“Mr. 3000”: Can Julio Jones really achieve this number?


Photo by Eric Hartline, USA Today Sports

Written by: Joe Carlino @joecarlino14


Last week, during post-training camp press conferences, Falcons star wide receiver Julio Jones talked about how healthy he currently is, mentioning he’s “going crazy” at taking care of his body and that he’s ready to go.


Right after that, he did something which isn’t usual to his standards, but actually went on a prediction for the upcoming 2019 season: he wants 3,000 yards receiving.


3,000 yards. 3,000 YARDS?!


Before getting into this topic, it feels from my end that this was just Jones trying to get that nagging topic off his back since every year, he has to field this question at some point during the year. Last season, it was all about the lack of scoring touchdowns, and he was asked about that following the win over the Giants in Week Seven, when he stated, “Sometimes I have four, six eyes on me, but if I’m helping the team, then I’m doing my job.” Honestly, it feels like much ado about nothing, especially considering the number.


But, let’s actually pose the question: can the NFL’s best receiver in terms of leadership and production actually accomplish this feat, especially considering the NFL record is 1,964 by Calvin Johnson in 2012?


From a rational standpoint, the answer is a resounding N-O, yet it’s hard to think he can’t flirt with it from time to time this year if Atlanta’s offense will be as potent as they’ve been in recent years.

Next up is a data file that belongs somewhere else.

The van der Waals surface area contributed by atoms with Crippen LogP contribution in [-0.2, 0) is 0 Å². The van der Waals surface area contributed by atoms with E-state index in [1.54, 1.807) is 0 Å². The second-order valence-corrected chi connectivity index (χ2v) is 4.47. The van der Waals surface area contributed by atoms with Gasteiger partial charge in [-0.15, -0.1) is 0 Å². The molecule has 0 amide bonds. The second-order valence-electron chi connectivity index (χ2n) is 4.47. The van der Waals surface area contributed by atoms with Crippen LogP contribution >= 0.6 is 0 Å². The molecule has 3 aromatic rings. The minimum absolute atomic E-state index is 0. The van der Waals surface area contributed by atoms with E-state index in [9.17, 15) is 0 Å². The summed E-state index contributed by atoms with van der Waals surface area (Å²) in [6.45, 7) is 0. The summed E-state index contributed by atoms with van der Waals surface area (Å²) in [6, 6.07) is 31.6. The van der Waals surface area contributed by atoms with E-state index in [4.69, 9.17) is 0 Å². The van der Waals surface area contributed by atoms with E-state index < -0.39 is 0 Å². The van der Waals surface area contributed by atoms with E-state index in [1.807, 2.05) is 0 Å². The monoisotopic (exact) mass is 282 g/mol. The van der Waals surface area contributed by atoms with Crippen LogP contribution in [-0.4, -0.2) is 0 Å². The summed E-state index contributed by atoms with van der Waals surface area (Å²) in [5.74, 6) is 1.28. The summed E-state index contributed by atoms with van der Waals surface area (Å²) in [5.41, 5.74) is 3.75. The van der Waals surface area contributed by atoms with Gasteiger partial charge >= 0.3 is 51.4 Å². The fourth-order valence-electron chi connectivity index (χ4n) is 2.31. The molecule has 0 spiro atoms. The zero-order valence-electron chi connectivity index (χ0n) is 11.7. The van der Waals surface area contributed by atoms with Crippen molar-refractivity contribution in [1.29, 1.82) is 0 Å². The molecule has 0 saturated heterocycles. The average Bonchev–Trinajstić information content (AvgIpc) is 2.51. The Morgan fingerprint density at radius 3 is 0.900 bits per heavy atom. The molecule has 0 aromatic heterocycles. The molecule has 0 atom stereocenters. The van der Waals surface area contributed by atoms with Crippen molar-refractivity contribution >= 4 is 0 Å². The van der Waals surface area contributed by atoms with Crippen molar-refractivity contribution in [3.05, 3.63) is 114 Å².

Let’s start with the reasons why: Julio’s got the second-most receiving yards in a season in NFL history, doing so with 1,871 yards in 2015, so he at least flirted with the record set by Megatron. Also, the 2014 season began a streak where he caught at least 80 receptions and had at least 1,400 receiving yards, which is something only one other receiver in NFL history has accomplished (hint: it’s not Jerry Rice). And finally, he’s the only receiver in NFL history with at least three games of 250+ yards receiving, so he can break the number even with a game in which he only gets 30-50 yards; he’s getting the equivalent of two games in one fell swoop.


However, there is one negative here, and that’s the number he mentioned. Honestly, even with how incredible this man is (and don’t get me wrong, he’s the best receiver in the game), 3,000 is just too astronomical a number, even for him. To start with, he’d need to average at least 188 yards a game, which just barely eclipses said target at 3,008 yards. Second, he’d need at least 10-15 catches per game, not a terrible number but easy for Jones. And finally, while today’s NFL is truly offensive friendly and allows the quarterback more time to air it deep, Jones is that type of receiver who, if he’s coming off an incredible contest like previously mentioned, it’s a guarantee opposing defensive coordinators will double/triple/quadruple his coverage to eliminate the possibility of him getting the desired average he wants.


That said, I do want to offer a minor fantasy question for the readers: let’s say Julio is on your squad, and your league is a standard/0.5/1.0 PPR with .1 points per receiving yard. Can anyone figure out how many points on average each league would net with these numbers? Let’s take a look:


Standard League: 188 yds on 14 catches= 18.8 points

0.5 PPR League: 188 yds on 14 catches= 25.8 points

1.0 PPR League: 188 yds on 14 catches= 32.8 points


Those stats showcase an increase of at least seven points per league rules, or one full touchdown and extra point attempt. Which leads to my question:


If Julio Jones averaged those numbers every single week without scoring a touchdown, would you still want him on your team?


I know I would. But that’s just me recognizing the greatness in front of us all.

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